Personas – The basics marketers often forget
A few months ago I posted a discussion on LinkedIn to find out a little more how people were using personas. I had a great response and received quite a few comments.
However, before I share with you some of the feedback, I’d like to lay out three challenges of integrating personas into day-to-day activities.
- One of the mistakes is that we treat building personas as a chore, without prior understanding of how we will use this information, passing this off to an individual that perhaps hasn’t understood the business objectives, or hasn’t even been shared the vision.
- I also believe that we focus too much on content: it’s much more than that. It’s about getting personal and understanding who you would like to build a long term relationship with (here I go about dating again) and how this is spread through the organisation’s touch points.
- Lastly, personas are not everybody’s cup of tea and need to be nurtured within the organisation.
Personas are often mistaken as being hard work. I often hear people say: “Why should I spend time thinking about how to use personas?”. However, these are the people I and all our touch points often interact with or hope to interact with, so why shouldn’t I? The main reason to use a buyer persona is to truly understand the process your customer takes when he or she is making the buying decision.
One of the best ways I find to show how important personas are, is to work from the bottom to the big picture that should eventually end with the business objectives. Working from explaining that we don’t do business with a company but the people in that company, taking particular individuals and their role in their company. Moving towards that bigger picture of how the influence that they have can often mean that you win or lose a contract or even the possibility of upselling to a customer. It’s important to share business objectives with everyone, not just senior management.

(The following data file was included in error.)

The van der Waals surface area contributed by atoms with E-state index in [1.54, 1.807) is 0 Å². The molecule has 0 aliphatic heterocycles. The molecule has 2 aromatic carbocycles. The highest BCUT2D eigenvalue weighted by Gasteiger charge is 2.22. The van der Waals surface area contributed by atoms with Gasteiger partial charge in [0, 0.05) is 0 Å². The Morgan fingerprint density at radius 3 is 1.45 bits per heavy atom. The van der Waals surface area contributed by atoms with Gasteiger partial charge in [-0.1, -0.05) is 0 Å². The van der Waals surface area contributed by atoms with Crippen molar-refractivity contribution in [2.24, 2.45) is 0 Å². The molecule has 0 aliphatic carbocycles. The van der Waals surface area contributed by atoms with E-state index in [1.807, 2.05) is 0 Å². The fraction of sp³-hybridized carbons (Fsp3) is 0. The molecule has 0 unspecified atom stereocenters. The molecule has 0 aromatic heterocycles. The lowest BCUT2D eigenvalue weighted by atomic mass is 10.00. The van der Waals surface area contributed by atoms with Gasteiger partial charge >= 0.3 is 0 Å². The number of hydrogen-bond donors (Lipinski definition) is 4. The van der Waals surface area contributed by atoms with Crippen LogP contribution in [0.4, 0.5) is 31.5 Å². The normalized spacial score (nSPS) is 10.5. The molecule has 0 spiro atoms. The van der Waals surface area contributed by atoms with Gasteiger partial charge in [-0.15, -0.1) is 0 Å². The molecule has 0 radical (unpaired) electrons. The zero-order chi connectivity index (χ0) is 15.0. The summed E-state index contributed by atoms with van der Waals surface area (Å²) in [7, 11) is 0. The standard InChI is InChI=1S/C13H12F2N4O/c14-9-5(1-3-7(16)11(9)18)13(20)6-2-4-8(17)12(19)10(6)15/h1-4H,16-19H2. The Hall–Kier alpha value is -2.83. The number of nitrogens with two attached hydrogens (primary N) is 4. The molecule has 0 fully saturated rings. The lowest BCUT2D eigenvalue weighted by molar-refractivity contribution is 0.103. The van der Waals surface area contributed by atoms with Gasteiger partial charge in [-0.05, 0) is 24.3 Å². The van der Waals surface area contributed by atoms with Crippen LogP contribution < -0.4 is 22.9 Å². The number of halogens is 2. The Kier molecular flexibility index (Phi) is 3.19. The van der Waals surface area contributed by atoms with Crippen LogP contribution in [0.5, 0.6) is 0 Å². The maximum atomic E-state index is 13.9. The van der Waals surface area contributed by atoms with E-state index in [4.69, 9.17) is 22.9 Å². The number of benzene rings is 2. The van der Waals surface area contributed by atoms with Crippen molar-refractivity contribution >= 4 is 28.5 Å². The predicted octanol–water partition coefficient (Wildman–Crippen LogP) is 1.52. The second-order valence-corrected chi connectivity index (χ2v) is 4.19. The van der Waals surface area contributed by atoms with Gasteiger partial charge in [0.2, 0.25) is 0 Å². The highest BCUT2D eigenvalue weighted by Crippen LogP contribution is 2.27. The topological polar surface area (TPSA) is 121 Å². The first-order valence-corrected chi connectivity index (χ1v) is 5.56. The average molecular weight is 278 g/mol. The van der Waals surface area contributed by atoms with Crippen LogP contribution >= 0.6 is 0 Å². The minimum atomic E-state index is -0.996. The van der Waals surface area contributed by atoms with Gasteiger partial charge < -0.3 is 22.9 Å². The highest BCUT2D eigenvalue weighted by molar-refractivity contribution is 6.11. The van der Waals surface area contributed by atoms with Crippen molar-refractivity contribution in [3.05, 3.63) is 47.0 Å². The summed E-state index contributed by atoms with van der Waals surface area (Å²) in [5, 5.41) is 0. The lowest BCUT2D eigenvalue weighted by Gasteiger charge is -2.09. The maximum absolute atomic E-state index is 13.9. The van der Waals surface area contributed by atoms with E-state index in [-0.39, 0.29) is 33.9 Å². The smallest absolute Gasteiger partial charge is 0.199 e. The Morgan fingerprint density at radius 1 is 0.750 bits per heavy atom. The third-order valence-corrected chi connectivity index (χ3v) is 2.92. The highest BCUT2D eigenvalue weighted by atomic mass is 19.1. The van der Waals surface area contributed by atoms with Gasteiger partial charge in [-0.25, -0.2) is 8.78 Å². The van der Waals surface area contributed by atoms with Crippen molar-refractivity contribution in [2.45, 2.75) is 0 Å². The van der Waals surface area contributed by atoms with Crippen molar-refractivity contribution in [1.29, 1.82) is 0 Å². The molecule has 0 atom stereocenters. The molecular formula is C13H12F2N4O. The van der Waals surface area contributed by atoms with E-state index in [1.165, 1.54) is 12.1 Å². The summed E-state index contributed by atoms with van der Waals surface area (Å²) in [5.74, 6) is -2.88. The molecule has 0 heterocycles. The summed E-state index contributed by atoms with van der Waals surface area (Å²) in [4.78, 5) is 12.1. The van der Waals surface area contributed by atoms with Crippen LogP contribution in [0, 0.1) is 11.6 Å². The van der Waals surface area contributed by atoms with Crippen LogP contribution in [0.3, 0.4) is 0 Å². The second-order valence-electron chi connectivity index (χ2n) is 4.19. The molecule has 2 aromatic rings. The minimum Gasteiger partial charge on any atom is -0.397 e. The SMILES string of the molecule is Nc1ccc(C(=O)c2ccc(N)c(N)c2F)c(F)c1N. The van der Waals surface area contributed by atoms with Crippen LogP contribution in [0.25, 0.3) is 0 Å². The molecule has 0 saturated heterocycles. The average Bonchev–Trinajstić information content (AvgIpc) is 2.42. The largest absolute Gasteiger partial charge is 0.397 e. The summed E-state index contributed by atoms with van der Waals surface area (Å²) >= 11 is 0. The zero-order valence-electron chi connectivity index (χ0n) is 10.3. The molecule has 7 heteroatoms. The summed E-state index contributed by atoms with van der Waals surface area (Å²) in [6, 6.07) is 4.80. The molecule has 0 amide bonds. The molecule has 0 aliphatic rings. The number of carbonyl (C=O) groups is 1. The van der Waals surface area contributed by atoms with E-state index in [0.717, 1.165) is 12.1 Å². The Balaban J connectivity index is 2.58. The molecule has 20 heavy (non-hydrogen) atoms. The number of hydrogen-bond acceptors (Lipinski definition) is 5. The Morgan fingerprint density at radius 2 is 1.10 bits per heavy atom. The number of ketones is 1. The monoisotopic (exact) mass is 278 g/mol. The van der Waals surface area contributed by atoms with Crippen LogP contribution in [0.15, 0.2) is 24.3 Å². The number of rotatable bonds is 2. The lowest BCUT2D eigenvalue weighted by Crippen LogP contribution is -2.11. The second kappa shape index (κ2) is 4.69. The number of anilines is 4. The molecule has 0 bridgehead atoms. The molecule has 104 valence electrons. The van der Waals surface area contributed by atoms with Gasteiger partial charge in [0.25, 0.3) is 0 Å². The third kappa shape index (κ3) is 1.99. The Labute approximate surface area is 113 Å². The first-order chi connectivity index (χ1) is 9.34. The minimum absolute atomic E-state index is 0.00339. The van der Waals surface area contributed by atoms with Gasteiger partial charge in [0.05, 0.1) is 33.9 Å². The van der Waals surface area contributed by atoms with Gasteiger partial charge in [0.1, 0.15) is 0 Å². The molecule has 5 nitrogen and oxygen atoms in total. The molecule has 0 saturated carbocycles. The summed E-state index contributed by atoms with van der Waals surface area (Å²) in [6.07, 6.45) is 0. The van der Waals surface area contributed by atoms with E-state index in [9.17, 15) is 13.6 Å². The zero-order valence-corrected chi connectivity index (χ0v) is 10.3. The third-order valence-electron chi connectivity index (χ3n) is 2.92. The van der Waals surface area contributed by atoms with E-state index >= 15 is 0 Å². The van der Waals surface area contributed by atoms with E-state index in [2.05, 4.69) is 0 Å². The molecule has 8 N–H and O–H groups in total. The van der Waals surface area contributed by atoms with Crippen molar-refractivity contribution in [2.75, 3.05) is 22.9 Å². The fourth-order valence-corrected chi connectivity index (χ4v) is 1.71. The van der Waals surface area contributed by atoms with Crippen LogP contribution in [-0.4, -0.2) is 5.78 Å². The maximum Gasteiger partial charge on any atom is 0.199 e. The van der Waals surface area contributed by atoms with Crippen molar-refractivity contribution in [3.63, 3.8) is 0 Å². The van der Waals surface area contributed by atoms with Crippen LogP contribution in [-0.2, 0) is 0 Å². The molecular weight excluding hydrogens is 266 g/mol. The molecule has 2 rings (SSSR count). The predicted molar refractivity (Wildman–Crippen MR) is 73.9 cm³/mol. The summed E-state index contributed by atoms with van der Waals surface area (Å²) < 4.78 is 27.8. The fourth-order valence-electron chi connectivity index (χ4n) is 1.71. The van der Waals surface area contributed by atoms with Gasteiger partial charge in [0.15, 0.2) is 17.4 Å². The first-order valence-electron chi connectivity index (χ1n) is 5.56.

To implement the use of personas as an integrated method of identifying customer’s needs, it’s important that marketing can communicate this through sales engagement. Such a way is to use personas in negotiation. Working with sales to identify the needs of the individuals that are in the DMU (decision making unit) can lead to a greater use of the information already gathered. It can also help to fine tune the persona and has a knock on benefit for marketing communication content.
Account based Marketing (ABM) works better too with this type of relationship with your sales team. For the first time, you move away from segmentation and can focus on individuals by building a better understanding of their needs.
Something you could try out (but don’t tell your sales team) is to create personas of your sales team, or at least the people you need to get their buy in. It’s a great way of learning how to develop personas but also to find out things about your peers that help your relationship develop positively, with a more empathetic and listening approach. Start with your objective and then use the persona detail to help you with your internal negotiation and a win-win finish. This is a way of nurturing personas into your organisation and finding new ways of using that precious information.
So don’t make it a chore, keep objectives as the driver and be creative with your personas, but don’t get caught talking to them like an imaginary friend.
I'll be speaking more about this at the B2B Summit on 17 June. If you’re interested in attending the Summit there’s an early bird offer in place until 8 May. Sign up here: www.b2bmarketing.net/summit